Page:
You have probably figured out by now where this whole thing is going today, but for the sake of those who need to hear their own story reflected in this discussion, we're going there anyway. Sometimes, what God makes clear to you is not your people or your place, but your thing.
There's something you do that God has created you to do, and that's what you ought to be doing.
We often think that this is the thing that we can't imagine not doing - the way a writer thinks about writing in the morning, a musician doesn't go far from her instrument, a contractor almost always carries his tools. That's certainly one indicator that you've found your thing.
But there are others, too. Sometimes, you find your thing because it's the thing you do naturally that others don't seem to understand. It's the thing you do that others run away from. It's the thing you do that makes people look at you and ask how - or why - you'd even do such a thing.
Take, for example, police officers. They do what they do because they have a heart for protecting others. Firefighters have a passion for fighting fires. Doctors have a passion for healing. Nurses have a passion for caring. There are persons in this world who are just built for holding screaming babies, and they volunteer their time in NICU units, holding drug-addicted infants (who, I assure you, scream for hours on end).
So when we talk about persons whose purpose lies in the things they do, we're talking about two groups - we're talking about those extremely gifted in something who can't imagine doing anything else and we're talking about those who mysteriously thrive in places where others would fall apart quickly.
Regardless of how this call is uncovered, however, the truth is still the same: when you do what you do, you find your people and you find your place.
Writers find audiences. Accountants find fund-holders. Teachers find students. Police officers and firefighters find communities. These are their people because this is what they do.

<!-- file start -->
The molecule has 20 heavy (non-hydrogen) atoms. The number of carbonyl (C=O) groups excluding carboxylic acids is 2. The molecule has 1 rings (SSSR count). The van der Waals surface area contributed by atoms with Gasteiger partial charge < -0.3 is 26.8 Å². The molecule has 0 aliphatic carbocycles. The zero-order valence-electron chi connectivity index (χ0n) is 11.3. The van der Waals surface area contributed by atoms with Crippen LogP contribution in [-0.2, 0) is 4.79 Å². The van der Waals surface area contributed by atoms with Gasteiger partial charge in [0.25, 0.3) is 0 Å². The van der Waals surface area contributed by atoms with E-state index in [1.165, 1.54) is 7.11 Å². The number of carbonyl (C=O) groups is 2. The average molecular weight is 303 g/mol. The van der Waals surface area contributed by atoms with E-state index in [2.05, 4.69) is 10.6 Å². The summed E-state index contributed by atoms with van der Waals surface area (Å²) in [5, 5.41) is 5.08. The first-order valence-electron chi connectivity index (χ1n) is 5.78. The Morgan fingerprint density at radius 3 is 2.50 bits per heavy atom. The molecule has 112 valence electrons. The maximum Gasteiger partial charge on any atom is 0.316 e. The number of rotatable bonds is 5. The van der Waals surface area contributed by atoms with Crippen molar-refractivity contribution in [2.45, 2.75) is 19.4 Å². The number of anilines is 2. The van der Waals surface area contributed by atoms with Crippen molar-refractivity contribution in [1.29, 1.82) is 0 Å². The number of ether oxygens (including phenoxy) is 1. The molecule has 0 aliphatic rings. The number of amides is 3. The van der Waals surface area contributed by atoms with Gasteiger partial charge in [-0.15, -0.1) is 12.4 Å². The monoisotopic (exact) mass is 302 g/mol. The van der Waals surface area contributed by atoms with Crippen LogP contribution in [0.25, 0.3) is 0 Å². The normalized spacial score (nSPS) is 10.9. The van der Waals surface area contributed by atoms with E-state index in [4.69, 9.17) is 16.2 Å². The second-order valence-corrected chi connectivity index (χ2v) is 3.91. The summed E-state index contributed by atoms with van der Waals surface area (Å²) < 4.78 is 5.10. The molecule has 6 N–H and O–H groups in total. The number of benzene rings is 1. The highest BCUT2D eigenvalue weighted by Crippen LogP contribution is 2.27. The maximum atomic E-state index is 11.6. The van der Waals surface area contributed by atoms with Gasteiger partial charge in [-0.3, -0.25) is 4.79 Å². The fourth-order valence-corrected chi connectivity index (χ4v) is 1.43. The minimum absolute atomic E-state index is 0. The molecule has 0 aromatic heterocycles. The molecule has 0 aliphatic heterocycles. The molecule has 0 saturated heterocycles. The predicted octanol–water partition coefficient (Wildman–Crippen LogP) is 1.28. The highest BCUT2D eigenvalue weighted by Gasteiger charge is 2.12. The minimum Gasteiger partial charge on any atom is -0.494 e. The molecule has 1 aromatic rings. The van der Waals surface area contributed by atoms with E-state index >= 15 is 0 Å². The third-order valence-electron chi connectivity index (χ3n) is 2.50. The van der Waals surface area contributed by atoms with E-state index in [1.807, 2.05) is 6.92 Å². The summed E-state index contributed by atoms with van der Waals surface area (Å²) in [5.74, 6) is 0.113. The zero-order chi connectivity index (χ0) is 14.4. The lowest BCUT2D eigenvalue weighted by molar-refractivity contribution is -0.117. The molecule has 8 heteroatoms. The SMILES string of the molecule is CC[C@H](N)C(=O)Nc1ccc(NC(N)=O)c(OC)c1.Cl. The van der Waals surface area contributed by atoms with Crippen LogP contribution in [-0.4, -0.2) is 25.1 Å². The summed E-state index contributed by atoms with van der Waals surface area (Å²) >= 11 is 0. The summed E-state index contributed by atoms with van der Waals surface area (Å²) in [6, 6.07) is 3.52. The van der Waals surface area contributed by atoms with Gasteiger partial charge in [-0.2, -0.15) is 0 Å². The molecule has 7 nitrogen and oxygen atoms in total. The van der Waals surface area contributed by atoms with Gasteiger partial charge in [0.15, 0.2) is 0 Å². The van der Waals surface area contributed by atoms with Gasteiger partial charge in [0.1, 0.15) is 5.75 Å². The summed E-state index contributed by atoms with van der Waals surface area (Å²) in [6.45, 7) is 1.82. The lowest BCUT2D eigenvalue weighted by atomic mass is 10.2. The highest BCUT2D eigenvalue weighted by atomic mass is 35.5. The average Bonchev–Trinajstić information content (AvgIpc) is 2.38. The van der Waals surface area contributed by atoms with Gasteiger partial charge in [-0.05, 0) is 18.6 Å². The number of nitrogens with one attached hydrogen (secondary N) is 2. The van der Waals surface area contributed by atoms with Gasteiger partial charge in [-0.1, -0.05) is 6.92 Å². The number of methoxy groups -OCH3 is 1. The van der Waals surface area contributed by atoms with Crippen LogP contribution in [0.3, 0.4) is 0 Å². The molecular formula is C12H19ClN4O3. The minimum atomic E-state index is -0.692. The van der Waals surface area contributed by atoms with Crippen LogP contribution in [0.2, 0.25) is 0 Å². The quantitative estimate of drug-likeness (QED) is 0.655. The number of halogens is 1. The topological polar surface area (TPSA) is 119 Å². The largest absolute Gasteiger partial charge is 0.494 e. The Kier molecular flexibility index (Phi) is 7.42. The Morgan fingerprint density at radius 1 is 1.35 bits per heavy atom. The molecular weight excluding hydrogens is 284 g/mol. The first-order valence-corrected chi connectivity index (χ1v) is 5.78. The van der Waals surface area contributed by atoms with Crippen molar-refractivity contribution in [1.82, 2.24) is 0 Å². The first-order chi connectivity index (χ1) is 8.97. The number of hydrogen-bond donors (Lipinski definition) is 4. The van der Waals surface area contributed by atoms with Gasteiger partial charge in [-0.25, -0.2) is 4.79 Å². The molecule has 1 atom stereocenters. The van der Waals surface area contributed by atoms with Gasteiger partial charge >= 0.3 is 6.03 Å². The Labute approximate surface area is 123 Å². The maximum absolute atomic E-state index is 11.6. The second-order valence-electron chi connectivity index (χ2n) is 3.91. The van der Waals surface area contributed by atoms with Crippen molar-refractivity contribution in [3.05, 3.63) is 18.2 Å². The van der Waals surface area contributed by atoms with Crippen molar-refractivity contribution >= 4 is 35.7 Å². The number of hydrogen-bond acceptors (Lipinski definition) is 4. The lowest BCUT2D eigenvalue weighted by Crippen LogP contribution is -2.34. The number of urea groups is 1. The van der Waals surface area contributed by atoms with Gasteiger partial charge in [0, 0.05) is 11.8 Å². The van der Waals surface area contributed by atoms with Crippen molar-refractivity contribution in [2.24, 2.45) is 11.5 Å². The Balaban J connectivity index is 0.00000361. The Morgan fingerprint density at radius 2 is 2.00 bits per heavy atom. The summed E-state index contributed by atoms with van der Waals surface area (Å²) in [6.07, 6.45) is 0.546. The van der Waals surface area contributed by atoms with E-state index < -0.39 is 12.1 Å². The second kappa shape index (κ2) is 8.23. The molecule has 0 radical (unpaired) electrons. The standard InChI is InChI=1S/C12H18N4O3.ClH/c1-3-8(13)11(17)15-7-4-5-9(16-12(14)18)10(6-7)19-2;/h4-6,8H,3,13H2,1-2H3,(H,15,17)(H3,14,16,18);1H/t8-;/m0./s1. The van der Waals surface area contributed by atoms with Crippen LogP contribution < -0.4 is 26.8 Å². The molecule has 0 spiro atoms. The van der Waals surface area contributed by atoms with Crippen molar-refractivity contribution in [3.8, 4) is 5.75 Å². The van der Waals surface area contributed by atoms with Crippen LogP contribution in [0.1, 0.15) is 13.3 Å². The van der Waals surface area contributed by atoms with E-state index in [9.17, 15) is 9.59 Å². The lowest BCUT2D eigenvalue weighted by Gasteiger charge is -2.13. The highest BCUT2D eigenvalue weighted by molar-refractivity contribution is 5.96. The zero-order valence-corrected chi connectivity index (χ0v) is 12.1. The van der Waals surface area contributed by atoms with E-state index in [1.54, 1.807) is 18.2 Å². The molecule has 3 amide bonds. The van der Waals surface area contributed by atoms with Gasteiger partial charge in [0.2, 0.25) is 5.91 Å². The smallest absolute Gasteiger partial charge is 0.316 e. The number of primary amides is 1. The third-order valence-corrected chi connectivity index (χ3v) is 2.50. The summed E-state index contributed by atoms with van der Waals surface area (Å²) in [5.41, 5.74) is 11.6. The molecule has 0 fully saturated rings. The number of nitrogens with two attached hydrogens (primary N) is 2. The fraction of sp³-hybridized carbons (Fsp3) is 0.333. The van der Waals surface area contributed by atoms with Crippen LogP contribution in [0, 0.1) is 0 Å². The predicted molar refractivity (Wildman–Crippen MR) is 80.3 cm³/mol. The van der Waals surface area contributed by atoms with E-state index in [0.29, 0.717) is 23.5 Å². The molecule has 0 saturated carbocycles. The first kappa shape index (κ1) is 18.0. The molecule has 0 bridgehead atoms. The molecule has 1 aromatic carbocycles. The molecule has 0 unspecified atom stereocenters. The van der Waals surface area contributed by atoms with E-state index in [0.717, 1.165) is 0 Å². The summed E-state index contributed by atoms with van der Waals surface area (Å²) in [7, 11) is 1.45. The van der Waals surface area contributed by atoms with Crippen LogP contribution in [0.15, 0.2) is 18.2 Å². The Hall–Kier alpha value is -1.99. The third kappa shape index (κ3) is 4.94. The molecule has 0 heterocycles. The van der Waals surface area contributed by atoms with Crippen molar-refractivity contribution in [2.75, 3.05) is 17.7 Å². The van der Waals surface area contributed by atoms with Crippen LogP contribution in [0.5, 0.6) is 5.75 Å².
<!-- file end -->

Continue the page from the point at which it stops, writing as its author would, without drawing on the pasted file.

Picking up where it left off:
They get up in the morning, put on their work clothes, and go to the place where they do it. They go t their offices, their classrooms, their studies, their squad cars, their firehouses. These are their places because this is where they do what they do.
In the biblical witness, we see this in judges, in prophets, and in apostles. They can't help but do what they do. Judges are called to lead Israel in battle. Israel is their people because this is the nation they lead; the edge of the Promised Land is their place because that's where they are. Prophets speak God's word. They can do nothing less. Jeremiah said even if he tried not to, God's word was "shut up in my bones like a burning fire. I am weary of holding it in. Indeed, I cannot." The apostles spread the Gospel. They couldn't help themselves; it's what they were called to do. (The exception here is apostles like Paul and Peter, who were not only given a thing, but also a people - the Gentiles and the Jews.)
So once again, all it takes it one word for all three questions to be answered. One word. That's it. And then, you just have to move. In this case, go do your thing. Go do that thing you do, that God-given thing that you do.